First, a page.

Everything happening in wealth management at the moment seems to be pointing towards a likelihood of more regulation coming down the pike. The weird thing is that a tightening of the regulation burden feels a little out of step with the prevailing economic environment.
It’s often said that regulation swings like a pendulum, between too much and too little, passing over what could be described as a regulatory sweet spot, if only for a fleeting moment, but never standing still.
History tells us that one of the by-products of a period of tough economic times is a subsequent lightening of regulation, because businesses can safely argue that governments are stifling economic growth. Meanwhile, at the end of periods of exceptional economic activity and growth, it doesn’t take long for people to start asking why government and regulation have been so absent as the sins perpetrated by big businesses are revealed.
While there’s no doubt that we have, as a nation, enjoyed the fruits of an unprecedented asset price boom, thanks to more than a decade of central bank stimulus and loose monetary policy, we are hardly coming off a period of wild economic growth, and predictions for future economic growth are uninspiring at best.
Given this environment, despite the strong argument to suggest the government will wield its sword and bring in a raft of unnecessary and preclusive regulations, the historical norms would suggest otherwise.
Bernie Ripoll, the former Labor MP instrumental in the introduction of the Future of Financial Advice legislation, who is also on Professional Planner’s advisory board, recently described the mood in Canberra as ripe for coming down hard on the industry.
It’s easy to see why Ripoll thinks this way. Trustees of major superannuation funds are next in line for a grilling, following hot on the heels of the Privacy Commission’s latest report, and with the Hayne royal commission’s findings of fee-for-no-advice, etc., still ringing in the ears of advisers. There is no shortage of evidence to suggest the goalposts could be about to be shifted.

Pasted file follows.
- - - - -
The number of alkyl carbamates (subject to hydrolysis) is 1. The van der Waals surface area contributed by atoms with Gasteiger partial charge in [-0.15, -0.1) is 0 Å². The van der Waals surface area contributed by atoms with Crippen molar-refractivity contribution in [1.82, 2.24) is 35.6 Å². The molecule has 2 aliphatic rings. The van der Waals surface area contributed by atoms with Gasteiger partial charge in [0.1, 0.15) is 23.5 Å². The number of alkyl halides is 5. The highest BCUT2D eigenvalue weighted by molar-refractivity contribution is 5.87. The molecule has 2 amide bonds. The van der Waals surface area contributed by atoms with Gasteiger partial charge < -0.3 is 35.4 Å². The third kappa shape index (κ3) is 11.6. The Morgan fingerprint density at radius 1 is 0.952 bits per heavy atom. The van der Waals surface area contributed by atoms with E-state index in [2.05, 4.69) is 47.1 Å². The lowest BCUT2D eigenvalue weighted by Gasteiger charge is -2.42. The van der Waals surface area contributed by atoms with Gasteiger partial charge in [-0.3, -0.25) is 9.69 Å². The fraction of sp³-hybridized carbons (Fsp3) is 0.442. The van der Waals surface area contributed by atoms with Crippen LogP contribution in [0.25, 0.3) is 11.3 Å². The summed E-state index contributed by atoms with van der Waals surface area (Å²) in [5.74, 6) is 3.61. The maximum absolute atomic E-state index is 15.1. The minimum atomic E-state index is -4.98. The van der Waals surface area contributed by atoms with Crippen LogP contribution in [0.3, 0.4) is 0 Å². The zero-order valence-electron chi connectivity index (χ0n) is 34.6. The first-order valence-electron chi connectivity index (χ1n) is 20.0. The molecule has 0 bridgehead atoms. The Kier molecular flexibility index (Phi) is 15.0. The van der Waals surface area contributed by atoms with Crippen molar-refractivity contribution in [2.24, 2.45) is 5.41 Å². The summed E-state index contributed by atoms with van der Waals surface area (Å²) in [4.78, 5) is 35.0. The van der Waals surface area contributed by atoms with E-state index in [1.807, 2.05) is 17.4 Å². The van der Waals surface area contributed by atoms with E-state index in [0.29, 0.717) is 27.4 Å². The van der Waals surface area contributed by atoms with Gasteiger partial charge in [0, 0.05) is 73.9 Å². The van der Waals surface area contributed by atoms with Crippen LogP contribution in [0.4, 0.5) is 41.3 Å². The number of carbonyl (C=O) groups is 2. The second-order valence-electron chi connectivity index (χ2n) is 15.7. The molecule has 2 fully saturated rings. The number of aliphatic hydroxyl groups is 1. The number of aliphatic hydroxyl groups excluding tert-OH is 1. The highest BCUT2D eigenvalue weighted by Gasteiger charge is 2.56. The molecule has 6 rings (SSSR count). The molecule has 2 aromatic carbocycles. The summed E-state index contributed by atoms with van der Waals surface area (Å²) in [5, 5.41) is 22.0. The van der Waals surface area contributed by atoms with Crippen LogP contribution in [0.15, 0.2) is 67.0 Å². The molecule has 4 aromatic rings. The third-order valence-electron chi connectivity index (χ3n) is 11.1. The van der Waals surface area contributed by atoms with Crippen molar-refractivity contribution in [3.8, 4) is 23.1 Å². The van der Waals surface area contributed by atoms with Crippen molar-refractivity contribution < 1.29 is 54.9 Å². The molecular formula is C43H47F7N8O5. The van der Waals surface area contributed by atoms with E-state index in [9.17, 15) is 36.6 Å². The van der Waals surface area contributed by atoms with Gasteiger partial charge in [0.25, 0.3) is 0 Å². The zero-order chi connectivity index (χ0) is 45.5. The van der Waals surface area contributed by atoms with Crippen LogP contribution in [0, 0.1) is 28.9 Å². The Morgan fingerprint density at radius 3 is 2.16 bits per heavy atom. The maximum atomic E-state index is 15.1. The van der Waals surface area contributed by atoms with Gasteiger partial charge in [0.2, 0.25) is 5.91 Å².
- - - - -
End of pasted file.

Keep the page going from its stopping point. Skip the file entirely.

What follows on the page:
By comparison, US regulators seem to be repealing, not adding. The financial deregulation bill has passed through the US Congress and Dodd-Frank seems to be unspooling.
Meanwhile, here in the local advice market, all conversations seem to lead to a discussion around what style and tenor of oversight will enable the industry to win back the trust of consumers and, ultimately, bond the best parts of the profession together towards a new and improved future.
Higher education standards will attract a new type of financial adviser into the industry, and many existing advisers with experience, but fewer qualifications, will leave.
Banning commissions and separating advice and product makes sense but it will be jolting and will inevitably leave behind many broken business models and unadvised clients. Just how hard the policymakers will come down is in anyone’s guess at the moment; we’ll know more in September, when the royal commission’s draft report comes out, and then in February when the final report is due.
For now, professionals in the advice and wealth management industry can indeed hope that policymakers might peel back rules, rather than add new layers on top of regulation that doesn’t work.
An earlier version of this article appeared as the Editor’s note in the July edition of Professional Planner.
TOPICS: Bernie Ripoll, Future of Financial Advice (FoFA), Privacy Commission, regulation